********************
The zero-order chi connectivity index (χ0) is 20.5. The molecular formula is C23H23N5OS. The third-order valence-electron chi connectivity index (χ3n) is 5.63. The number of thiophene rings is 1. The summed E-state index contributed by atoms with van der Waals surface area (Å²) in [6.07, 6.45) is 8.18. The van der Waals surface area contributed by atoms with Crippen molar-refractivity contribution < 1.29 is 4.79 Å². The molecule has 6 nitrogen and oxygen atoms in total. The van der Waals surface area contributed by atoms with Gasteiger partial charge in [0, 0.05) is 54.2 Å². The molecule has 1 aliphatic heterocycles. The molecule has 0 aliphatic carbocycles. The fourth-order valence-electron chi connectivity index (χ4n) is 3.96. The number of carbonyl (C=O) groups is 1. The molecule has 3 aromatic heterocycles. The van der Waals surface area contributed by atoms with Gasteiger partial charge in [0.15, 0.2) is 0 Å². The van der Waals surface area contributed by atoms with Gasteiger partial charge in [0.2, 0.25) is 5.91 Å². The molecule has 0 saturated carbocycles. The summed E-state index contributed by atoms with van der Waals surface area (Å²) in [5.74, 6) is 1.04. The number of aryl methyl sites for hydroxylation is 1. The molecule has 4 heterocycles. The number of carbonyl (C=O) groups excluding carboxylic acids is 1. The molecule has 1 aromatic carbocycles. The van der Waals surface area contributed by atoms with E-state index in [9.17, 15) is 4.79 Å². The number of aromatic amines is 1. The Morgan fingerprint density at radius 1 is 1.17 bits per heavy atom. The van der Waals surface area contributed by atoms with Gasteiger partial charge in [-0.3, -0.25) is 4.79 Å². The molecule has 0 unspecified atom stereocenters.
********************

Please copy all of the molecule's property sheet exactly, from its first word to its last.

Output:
The zero-order chi connectivity index (χ0) is 20.5. The molecular formula is C23H23N5OS. The third-order valence-electron chi connectivity index (χ3n) is 5.63. The number of thiophene rings is 1. The summed E-state index contributed by atoms with van der Waals surface area (Å²) in [6.07, 6.45) is 8.18. The van der Waals surface area contributed by atoms with Crippen molar-refractivity contribution < 1.29 is 4.79 Å². The molecule has 6 nitrogen and oxygen atoms in total. The van der Waals surface area contributed by atoms with Gasteiger partial charge in [0, 0.05) is 54.2 Å². The molecule has 1 aliphatic heterocycles. The molecule has 0 aliphatic carbocycles. The fourth-order valence-electron chi connectivity index (χ4n) is 3.96. The number of carbonyl (C=O) groups is 1. The molecule has 3 aromatic heterocycles. The van der Waals surface area contributed by atoms with Gasteiger partial charge in [0.15, 0.2) is 0 Å². The van der Waals surface area contributed by atoms with Gasteiger partial charge in [0.2, 0.25) is 5.91 Å². The molecule has 0 saturated carbocycles. The summed E-state index contributed by atoms with van der Waals surface area (Å²) in [5.74, 6) is 1.04. The number of aryl methyl sites for hydroxylation is 1. The molecule has 4 heterocycles. The number of carbonyl (C=O) groups excluding carboxylic acids is 1. The molecule has 1 aromatic carbocycles. The van der Waals surface area contributed by atoms with E-state index in [9.17, 15) is 4.79 Å². The number of aromatic amines is 1. The Morgan fingerprint density at radius 1 is 1.17 bits per heavy atom. The van der Waals surface area contributed by atoms with Gasteiger partial charge in [-0.3, -0.25) is 4.79 Å². The molecule has 0 unspecified atom stereocenters.